Frequently, due diligence reveals gaps in the coverage of the portfolio. The result is that additional applications must be filed. Investors must also investigate whether patent rights have been secured in key territories outside the United States, such as in Europe and Japan, particularly if such rights are necessary for international commercial exploitation (in the synthetic case) or are subject to the out-license (in the passive case). Other issues to be addressed are inventorship and ownership of the patents. Challenges to inventorship or ownership can jeopardise the investment.
An investor should also examine third-party patents in Small Pharma’s technical field to determine that it can operate freely. An assessment must be made as to whether there is any possibility of a patent infringement suit from someone in the field with a blocking patent. If so, licenses must be obtained to salvage the deal.
A recent change in the patent statutes (35 U.S.C. Section 122), which provides for the publication of pending patent applications after 18 months, will assist an investor in analysing a portfolio.
Previously, an application could remain on file at the US Patent and Trademark Office (USPTO), free from scrutiny, for years. A competitor’s patent rights can now more readily be analysed and a determination made as to whether they will block a company’s entry into the market with a new technology or product.
Of course, an infringement suit can be crippling to Small Pharma, as it is not only time-consuming and expensive, but, worse, there is the possibility of an injunction that will end any future sales of the drug product.
Future Opportunities in Pharmaceutical Investments Royalty investing involves unique due diligence issues. The risk of setbacks in regulatory approval, as well as the patenting process, must be assessed and integrated into the evaluation. One well-known example of the uncertainties of approval is ImClone’s highly touted monoclonal antibody, Erbitux. When the US Federal Drug Administration (FDA) rejected ImClone’s clinical trial plan, the company’s stock plummeted and its partnering deals went into a tailspin.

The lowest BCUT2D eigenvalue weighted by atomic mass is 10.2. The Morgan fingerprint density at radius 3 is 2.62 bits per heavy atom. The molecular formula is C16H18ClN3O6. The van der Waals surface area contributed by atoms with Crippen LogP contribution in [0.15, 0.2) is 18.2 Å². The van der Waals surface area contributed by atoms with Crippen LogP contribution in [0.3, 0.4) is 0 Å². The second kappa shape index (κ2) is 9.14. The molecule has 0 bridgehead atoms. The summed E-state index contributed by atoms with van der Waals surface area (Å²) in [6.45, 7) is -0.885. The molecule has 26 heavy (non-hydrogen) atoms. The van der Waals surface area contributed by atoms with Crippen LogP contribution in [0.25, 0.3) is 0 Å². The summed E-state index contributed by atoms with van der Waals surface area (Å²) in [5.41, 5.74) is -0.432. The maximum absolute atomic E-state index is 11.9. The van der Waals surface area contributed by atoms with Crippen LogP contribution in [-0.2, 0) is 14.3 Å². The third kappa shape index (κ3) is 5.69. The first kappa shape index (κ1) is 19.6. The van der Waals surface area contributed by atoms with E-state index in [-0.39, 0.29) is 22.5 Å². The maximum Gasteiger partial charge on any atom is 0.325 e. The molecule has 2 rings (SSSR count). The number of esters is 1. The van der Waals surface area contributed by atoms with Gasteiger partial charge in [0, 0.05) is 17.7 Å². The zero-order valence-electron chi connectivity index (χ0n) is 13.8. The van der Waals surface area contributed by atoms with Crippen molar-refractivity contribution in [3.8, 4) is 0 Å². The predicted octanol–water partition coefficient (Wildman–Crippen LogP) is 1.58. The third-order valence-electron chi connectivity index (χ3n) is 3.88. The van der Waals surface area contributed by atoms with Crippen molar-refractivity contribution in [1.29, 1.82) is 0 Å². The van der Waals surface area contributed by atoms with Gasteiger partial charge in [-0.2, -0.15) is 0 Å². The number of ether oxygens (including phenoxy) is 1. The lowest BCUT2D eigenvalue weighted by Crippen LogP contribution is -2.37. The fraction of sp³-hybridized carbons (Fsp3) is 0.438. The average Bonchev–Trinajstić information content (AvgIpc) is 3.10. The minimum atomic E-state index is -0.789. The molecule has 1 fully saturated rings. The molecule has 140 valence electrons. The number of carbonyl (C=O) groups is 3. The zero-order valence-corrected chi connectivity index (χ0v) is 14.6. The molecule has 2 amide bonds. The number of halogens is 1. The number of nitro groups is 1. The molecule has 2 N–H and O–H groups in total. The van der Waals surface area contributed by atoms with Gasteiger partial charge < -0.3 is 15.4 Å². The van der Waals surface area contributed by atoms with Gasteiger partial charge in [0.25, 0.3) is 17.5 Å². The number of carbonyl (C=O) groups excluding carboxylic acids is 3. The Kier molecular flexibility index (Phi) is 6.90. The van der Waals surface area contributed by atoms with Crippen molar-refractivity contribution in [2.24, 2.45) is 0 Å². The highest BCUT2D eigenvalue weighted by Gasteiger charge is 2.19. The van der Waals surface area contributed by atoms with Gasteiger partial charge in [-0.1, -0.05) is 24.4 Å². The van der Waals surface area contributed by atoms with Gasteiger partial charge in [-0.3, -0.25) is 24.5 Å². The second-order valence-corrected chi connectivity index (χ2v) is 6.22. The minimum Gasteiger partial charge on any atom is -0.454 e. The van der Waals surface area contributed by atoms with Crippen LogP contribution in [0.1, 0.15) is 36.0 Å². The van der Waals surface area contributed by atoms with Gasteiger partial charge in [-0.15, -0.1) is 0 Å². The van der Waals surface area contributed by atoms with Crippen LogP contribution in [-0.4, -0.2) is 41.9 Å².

More recently, the rejection by the USPTO of Genentech’s “Cabilly” patent, covering methods of producing monoclonal antibodies, put hundreds of millions of US dollars in royalty revenues in jeopardy for Genentech and its licensing partners.
A potential obstacle to any lucrative partnership may be the impending threat of biogenerics. Recently, some of the first biologics—blockbusters such as interferon, human growth hormone and insulin—have begun coming off-patent. With a world market for biogenerics estimated at potentially US$5 billion by 2008, these patent expirations create massive opportunities for investors in generics.
But one current hurdle for generics is the absence of any regulatory framework for approval of follow-on biologics because The Hatch-Waxman Act, which provides the mechanism for generic small molecule pharmaceuticals to seek approval for marketing in the United States, currently does not provide for biologics. Lobbyists are pressuring the FDA to allow the generics industry to use an abbreviated regulatory approval process for biogenerics.
Should this change in the near future, generics will likely seek approval to market a number of generic biologics that are presently being manufactured and sold abroad—drugs such as erythropoietin (EPO) and interferon. Should a regulatory structure like Hatch-Waxman be implemented for biologics, challenges to the patents of the innovator companies will likely follow.